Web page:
10 projects win Community Grants Program awards

Institute will provide nearly $200,000 to environmental initiatives at the local level

The New York State Pollution Prevention Institute (NYSP21) has announced awardees of its 2017-18 Community Grants Program as part of the organization’s ongoing efforts to continue improving the health and environmental quality of New York state.

NYSP2I—which is sponsored by the New York State Department of Environmental Conservation through the Environmental Protection Fund and led by Rochester Institute of Technology’s Golisano Institute for Sustainability, is funding proposals from 10 organizations statewide following the completion of a competitive review process. The Community Grants Program provides nonprofit organizations and local governments both financial and technical assistance for projects that promote and implement pollution-prevention practices at the community level.

NYSP2I announced the funding during a Facebook Live event on May 16.

“The Community Grants Program encourages partnerships that provide education and outreach aimed at making New York state more sustainable,” said Charles Ruffing, NYSP2I’s director. “The goal is to connect with communities across the Empire State by providing much needed financial and technical support for programs and initiatives at a grassroots level.”

“We congratulate all of this year’s awardees,” Ruffing added. “Their work is vital to our ongoing mission to provide a statewide, comprehensive program of solutions for complex environmental programs.”

The winning proposals include:

  • Home HeadQuarters Inc.: Healthy Homes Classes will offer free residential classes to Syracuse homeowners and renters on how to reduce exposure to indoor environmental toxics as well as how to decrease energy consumption.
  • The Buffalo Zoo: Teaching K-12 Pollution Prevention through Art and Sciences will educate and engage K-12 students and teachers on pollution-prevention practices, specifically how to prevent stormwater runoff pollution and plastic bag pollution.
  • Huntington Breast Cancer Action Coalition: Planting the Seeds of Prevention Education: Capacity Building Among Young Leaders will develop a leadership program for Long Island youth, empowering them to make safer personal care product choices with the long-term goal of pollution prevention.
  • Center for Environmental Initiatives: Watershed Education and Outreach project will develop in the Rochester, N.Y., area pollution-prevention, water-based educational programming, including a summit for educators and education stakeholders to share management practices that will reduce and prevent pollutants at their source.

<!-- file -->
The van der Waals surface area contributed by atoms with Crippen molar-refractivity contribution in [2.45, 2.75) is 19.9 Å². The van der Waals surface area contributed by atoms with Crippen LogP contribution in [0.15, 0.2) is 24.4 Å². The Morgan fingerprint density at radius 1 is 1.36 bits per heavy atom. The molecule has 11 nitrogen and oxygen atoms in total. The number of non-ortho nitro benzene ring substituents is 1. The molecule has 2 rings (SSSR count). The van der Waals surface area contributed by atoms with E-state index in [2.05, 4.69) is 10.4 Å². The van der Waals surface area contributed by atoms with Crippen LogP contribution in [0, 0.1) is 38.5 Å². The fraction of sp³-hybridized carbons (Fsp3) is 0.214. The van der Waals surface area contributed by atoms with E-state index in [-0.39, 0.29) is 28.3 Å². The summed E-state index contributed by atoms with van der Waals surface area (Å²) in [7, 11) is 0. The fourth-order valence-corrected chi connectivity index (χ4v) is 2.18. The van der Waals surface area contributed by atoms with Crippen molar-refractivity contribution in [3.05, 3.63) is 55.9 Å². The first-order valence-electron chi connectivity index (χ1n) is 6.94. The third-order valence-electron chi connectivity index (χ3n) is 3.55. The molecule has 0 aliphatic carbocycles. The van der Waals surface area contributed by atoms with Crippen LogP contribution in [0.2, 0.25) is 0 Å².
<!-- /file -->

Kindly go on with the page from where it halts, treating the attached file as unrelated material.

• Radix Ecological Sustainability Center’s Community Compost Initiative will reduce and divert food waste from landfills by expanding a compost collection and education system in the Albany area.
  • New York State Business Institute’s Business Leadership on Safer Materials project will encourage and support New York state businesses to reduce toxic chemicals in the workplace through development of educational materials and also by connecting businesses that seek this change with one another.
  • AdkAction's Road Salt Pollution Prevention in the Adirondacks will provide public road management professionals, the New York State Department of Transportation and Adirondack municipalities with research on the environmental impacts of road salt, best practices for sustainable use and suggestions for adopting best practices.
  • Clean and Healthy NY’s Pollution Prevention in the Child Care Setting will provide technical support to child care providers across New York state who wish to transition to safer products and materials.
  • Hudson Valley Regional Council’s Feeding the Hudson Valley will work to reduce and divert food waste through educating the public at a large public event in October 2017 that will feed the community with rescued and donated food.
  • Children’s Environmental Literacy Foundation Citizen Science in New York City School Communities will engage New York City public school students as environmental health and pollution-prevention researchers who will collect, analyze and compare air pollution data from neighborhoods in each of the city’s five boroughs.

Now in its 10th year, NYSP2I’s Community Grants Program has supported 100 projects throughout New York state with grants totaling more than $1.5 million to date. Past projects have included green chemistry workshops for high school students and teachers, homeowner education encouraging environmentally conscious practices and rainwater harvesting, and education regarding deconstruction and green building renovations.

About the New York State Pollution Prevention Institute

Sponsored by the New York State Department of Environmental Conservation, the New York State Pollution Prevention Institute is led by the Golisano Institute for Sustainability at Rochester Institute of Technology, and is a partnership between RIT, Clarkson University, Rensselaer Polytechnic Institute and the University at Buffalo. NYSP2I’s statewide reach is supported by partnerships with the state’s 10 Regional Technology Development Centers.

NYSP2I’s goal is to make the state more sustainable for workers, the public, the environment and the economy through pollution prevention. Pollution prevention is reducing or eliminating waste at the source by modifying production processes, promoting the use of non-toxic or less-toxic substances, implementing conservation techniques and reusing materials rather than putting them into the waste stream.

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